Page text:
Don't get me wrong, the X8 does have a place, for example its real good with running DBs or if you're doing a bunch of GPU heavy work like renders it can keep the GPU fed just fine, I just don't see any real selling point for the X8 at its current price, not with it so close to the X6 on performance. If it were me I'd pick up a cheap X6 and wait for excavator to see if things improve.

Although that right there should show AMD has some serious trouble with the BD design, since they are sticking with AM3+ for one more chip even though AM3+ is a dual channel design. You KNOW that has to be a serious bottleneck but you can just hear the engineers going "Look the best we're gonna get out of this chip isn't gonna beat the i5, if we try to force them to buy a new board too it just won't fly" as why else would they be sticking with a dual channel design and PGA when its obvious that LGA and quad channel is the way to go?

Re:I remember (1)

rrohbeck (944847) | about a year and a half ago | (#41793909)

I agree.

I do have a question though...why are you choosing the 8350 over the X6? Do you have a specific workload that can use 8 integer cores that doesn't have much if any use for floating point?

Yes: A SW workstation mostly for compiling in VMs, running Linux.

Re:I remember (1)

hairyfeet (841228) | about a year and a half ago | (#41795043)

See? It is THIS, this right here, that pisses me off when the fanbois get pissed when i point out the new AMD chips aren't good for a general purpose. Here you have a specific task that the Bulldozer chip is EXCELLENT at, you've thought it out and found a chip that is well suited to the task at hand, bravo. this is why I still build AM3+ units because for the kind of tasks my users have, HTPCs, basic web tasks, even gaming, the AM3+ chips are GREAT at these tasks but the BD doesn't work nearly as well.

My entire point is that its just not a general purpose CPU, its too specialized for that, but if you have a task, such as Linux VMs, which of course will be patched MUCH quicker than Windows? Then it makes GREAT sense and you'll save a ton, just as my customers save a ton by sticking with AM3+. Even I went with AMD for my family, because the Thuban X6 for me and the oldest and the Deneb quad are GREAT for gaming and multitasking.

So bravo, and enjoy your Piledriver X8 which will make the perfect chip for the task.

Re:I remember (1)

zixxt (1547061) | about a year and a half ago | (#41796605)

The problem is AMD's new "half core" design is a complete flop and is often just BARELY better than X6, and that is when you put X6 against the new X8, if you put them equal, X6 VS X6, then Phenom II wins.

Half core? Its full cores with shared FPU. Most CPUs/cores sold do not have a FPU at all. One does not need a FPU to be a cpu/core. It like saying Intel Sandy Bridge is a fake 4 core cause theres only one GPU on broad.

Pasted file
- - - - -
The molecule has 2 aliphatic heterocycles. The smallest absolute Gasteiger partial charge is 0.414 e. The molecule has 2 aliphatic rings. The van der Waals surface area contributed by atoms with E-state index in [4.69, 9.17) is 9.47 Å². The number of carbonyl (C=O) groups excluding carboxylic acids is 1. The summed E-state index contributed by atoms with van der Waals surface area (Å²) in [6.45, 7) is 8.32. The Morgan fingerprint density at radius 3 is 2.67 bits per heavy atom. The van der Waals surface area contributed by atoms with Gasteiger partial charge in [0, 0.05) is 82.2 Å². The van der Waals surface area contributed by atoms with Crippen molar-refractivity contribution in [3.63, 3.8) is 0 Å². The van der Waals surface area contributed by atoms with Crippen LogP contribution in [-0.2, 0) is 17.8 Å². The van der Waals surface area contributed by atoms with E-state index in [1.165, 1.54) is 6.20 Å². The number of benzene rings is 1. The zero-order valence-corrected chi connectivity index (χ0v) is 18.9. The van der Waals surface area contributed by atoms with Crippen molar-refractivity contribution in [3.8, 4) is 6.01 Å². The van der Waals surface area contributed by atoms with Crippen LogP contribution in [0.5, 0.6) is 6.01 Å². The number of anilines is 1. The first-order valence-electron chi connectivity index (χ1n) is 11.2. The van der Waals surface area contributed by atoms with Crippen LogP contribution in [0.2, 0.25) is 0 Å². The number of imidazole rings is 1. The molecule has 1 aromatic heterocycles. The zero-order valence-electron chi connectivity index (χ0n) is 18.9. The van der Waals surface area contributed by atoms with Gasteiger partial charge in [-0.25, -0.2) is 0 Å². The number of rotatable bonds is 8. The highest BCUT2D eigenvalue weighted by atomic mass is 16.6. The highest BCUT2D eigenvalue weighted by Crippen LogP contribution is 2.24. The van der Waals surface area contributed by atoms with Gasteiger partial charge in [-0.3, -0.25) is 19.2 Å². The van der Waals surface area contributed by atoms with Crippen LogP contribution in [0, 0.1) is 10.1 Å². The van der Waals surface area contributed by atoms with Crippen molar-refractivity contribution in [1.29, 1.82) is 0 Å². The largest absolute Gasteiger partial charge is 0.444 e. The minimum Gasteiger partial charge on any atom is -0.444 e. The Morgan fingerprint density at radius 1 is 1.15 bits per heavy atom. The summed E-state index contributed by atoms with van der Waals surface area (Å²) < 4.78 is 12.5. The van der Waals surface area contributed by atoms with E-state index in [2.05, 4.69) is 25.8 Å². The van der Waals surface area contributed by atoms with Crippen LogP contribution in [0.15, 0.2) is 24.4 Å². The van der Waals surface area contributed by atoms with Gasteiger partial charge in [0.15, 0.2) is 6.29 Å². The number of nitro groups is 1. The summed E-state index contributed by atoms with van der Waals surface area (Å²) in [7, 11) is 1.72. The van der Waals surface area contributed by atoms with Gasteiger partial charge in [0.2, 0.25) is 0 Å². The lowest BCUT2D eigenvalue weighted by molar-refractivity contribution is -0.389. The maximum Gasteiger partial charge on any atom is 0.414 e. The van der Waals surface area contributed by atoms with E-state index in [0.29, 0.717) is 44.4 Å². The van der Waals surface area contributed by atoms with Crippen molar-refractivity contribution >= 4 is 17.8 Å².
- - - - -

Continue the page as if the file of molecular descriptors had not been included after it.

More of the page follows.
Re:I remember (1)

hairyfeet (841228) | about a year and a half ago | (#41799941)

Wrong, sorry, don't know where you get your info from but the BD/PD design uses SHARED integers (2 per module VS 3 a piece for Thuban) while they touch on this here [hexus.net] and please note the benches on previous pages that have the FX 8 nearly tied with the X6 even though it has 20% more cores, if you want a more in depth explanation of the BD modular layout go to Tom's hardware who lays out the whole thing.

But I'm sorry but both the integer and floating point are shared with BD and I don't know where you got your info from but neither integer or floating point is shared with Thuban, and FYI but pretty much every chip since the P3 has had a floating point so unless you've been running embedded ARM (the only chip made without a FP unit) I'm sorry but you're just badly misinformed.

Re:I remember (3, Informative)

Osgeld (1900440) | about a year and a half ago | (#41793047)

New kid on the block?

They have been making microprocessors since 1975 starting with the 8080.

They didnt just show up one day in the late 90's, they have had processors (among many other products) for every state in the x86 game, besides the fact they are only 10 months "younger" than intel.

One of these things is not like the other (1, Informative)

pkbarbiedoll (851110) | about a year and a half ago | (#41788109)

Why are layoffs announced in the title as a Awesome thing to have? Not sure where these jobs are going to be killed, but the bottom line is that people are going to be out on their ass, some won't find work again, some will lose their homes.. I just don't understand why celebrating layoffs (listing next to two potentially nice things, new products) is something we should be compelled to do.

Re:One of these things is not like the other (1)

Anonymous Coward | about a year and a half ago | (#41788149)